Despite soundly beating revenue forecasts last quarter, Bristol Myers Squibb (NYSE:BMY) was forced to delay its chimeric antigen receptor T-cell (CAR-T) immunotherapy after the Food and Drug Administration requested more data supporting the efficacy of the company's drug product on May 6. The new deadline is in November. Though such data requests are somewhat common, large pharmaceutical companies like BMS are the putative experts on bringing drugs to market, meaning that they're typically expected to have a better chance at avoiding delays than less experienced companies. Furthermore, the scope of the FDA's request means that the company will need to perform a significant amount of new clinical work to produce the required data.
Falling short of the industry's drug approval-process expectations isn't the only issue with BMS. BMS hasn't been a reliable grower over the last five years, even as the rest of the market has surged. While the company's fundamentals are strong and its price-to-earnings ratio of 96.9 suggests that its reputation with investors is ironclad, a weak early phase drug pipeline and a growing struggle to provide regulatory support for its later-phase drug candidates point to a mature company losing the innovative capacity responsible for its historical success.
Symptoms of pipeline weakness surround the Celgene acquisition
With its $76 billion purchase of Celgene in 2019, BMS shored up its late-stage pipeline with a drug program that promised reliable long-term revenues. While the acquisition of Celgene ran into troubles and delays nearly immediately, BMS eventually successfully onboarded Celgene's phase 3 drug program, liso-cell. Liso-cell is intended to treat relapsed aggressive large B-cell lymphoma, meaning that it is only eligible for use in patients who have already unsuccessfully used first and second-line therapies. This constraint means liso-cell's potential market is fairly small, thereby capping the therapy's lifetime revenue expectations accordingly. The regulatory delay involved in moving liso-cell through the last steps of the approval process is only the latest symptom of BMS' pipeline troubles, however, and the others may be far more serious.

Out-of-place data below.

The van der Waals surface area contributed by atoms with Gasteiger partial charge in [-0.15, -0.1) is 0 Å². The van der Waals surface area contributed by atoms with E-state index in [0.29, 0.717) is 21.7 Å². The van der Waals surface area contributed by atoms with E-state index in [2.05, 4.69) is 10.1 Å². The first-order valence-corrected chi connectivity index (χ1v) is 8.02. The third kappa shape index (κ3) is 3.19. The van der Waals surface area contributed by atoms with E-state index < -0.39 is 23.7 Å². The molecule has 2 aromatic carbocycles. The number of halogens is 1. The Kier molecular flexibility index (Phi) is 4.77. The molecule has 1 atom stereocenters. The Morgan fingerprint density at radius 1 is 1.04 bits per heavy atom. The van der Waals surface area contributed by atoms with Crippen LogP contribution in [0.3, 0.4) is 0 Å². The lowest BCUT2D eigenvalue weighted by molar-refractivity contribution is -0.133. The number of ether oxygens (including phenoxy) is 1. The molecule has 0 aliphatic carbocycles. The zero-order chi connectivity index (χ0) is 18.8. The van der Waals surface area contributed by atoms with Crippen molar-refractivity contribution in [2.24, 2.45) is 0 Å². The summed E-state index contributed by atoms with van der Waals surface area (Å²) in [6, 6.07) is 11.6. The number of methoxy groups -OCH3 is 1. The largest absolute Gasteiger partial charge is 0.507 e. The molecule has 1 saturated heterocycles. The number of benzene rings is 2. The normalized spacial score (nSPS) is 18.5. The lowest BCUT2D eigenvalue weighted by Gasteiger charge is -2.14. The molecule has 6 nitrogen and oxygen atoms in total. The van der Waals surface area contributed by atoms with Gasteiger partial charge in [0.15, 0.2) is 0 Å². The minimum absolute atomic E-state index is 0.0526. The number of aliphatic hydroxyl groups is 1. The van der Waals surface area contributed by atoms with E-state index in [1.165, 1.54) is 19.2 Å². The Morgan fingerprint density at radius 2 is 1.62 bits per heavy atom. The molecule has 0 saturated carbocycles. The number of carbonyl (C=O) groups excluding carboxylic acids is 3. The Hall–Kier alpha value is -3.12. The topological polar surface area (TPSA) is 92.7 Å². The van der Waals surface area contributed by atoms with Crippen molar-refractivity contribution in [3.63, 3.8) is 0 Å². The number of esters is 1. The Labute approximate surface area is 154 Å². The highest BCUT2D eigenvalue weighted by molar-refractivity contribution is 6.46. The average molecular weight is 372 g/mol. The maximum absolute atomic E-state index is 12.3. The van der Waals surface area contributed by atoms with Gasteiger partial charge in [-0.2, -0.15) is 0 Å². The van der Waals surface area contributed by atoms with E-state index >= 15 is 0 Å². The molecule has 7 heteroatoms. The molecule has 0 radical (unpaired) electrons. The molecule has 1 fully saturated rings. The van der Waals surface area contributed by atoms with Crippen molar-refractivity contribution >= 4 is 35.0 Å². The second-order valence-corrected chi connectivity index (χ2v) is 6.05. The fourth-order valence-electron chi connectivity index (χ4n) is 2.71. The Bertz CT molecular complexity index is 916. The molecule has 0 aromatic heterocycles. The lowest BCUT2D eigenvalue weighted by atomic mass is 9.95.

At first glance, BMS' pipeline is massive, sporting dozens of phase 3 programs in a handful of different disease areas. However, upon closer inspection, the majority of the company's phase 3 programs are actually investigating new indications for two already-developed blockbuster biologic therapeutics, Opdivo and Yervoy. In other words, its late-stage pipeline is impressive more for its large-scale attempt to match its two existing blockbuster therapeutic solutions to a dozen different disease areas rather than for its breadth of innovative activity with wholly new drug candidates.
This solution-fitting strategy is to be expected of major pharmaceutical companies, but for the last decade, BMS has been far more heavily invested in it than comparatively more innovative giants like Pfizer (NYSE:PFE). Yervoy has already been approved for new disease indications distinct from the indication it was originally approved for in 2011. Ominously for its mid-term outlook, Opdivo didn't exhibit wild revenue growth in 2019 as it did in the prior year, making the company's motivations to find new indications more starkly clear. More importantly, the scale of the company's long-term commitment to this strategy is a signal that the earlier stages of its pipeline are chronically light on therapies which the company would be confident moving to market.
While stagnation isn't guaranteed, neither is growth
While BMS leadership expects Opdivo revenue growth to return to positive in 2021, the company's fortunes don't hinge on the performance of one drug product. Bristol Myers Squibb has two challenges to beat before it can regain a favorable medium-term outlook for growth. First, it must meet its obligations to Celgene shareholders to bring Celgene's therapies to market according to the terms of the Celgene acquisition. Navigating the remaining regulatory obstacles successfully with liso-cell will restore confidence in the company's late-phase capabilities.
Second, BMS must show that it can grow apace with the rest of the market by onboarding new therapy candidates which have the potential to be blockbusters. Without an infusion of new future big earners, it will become increasingly difficult to justify holding BMS in the medium term.
Investors seeking rapid growth should hold off on buying BMS until it demonstrates once again that it can innovate on the scale of its major competitors. Pfizer is a more innovative alternative with better medium-term prospects for investors looking to buy. For current shareholders of BMS, however, strapping in for the long term is advisable.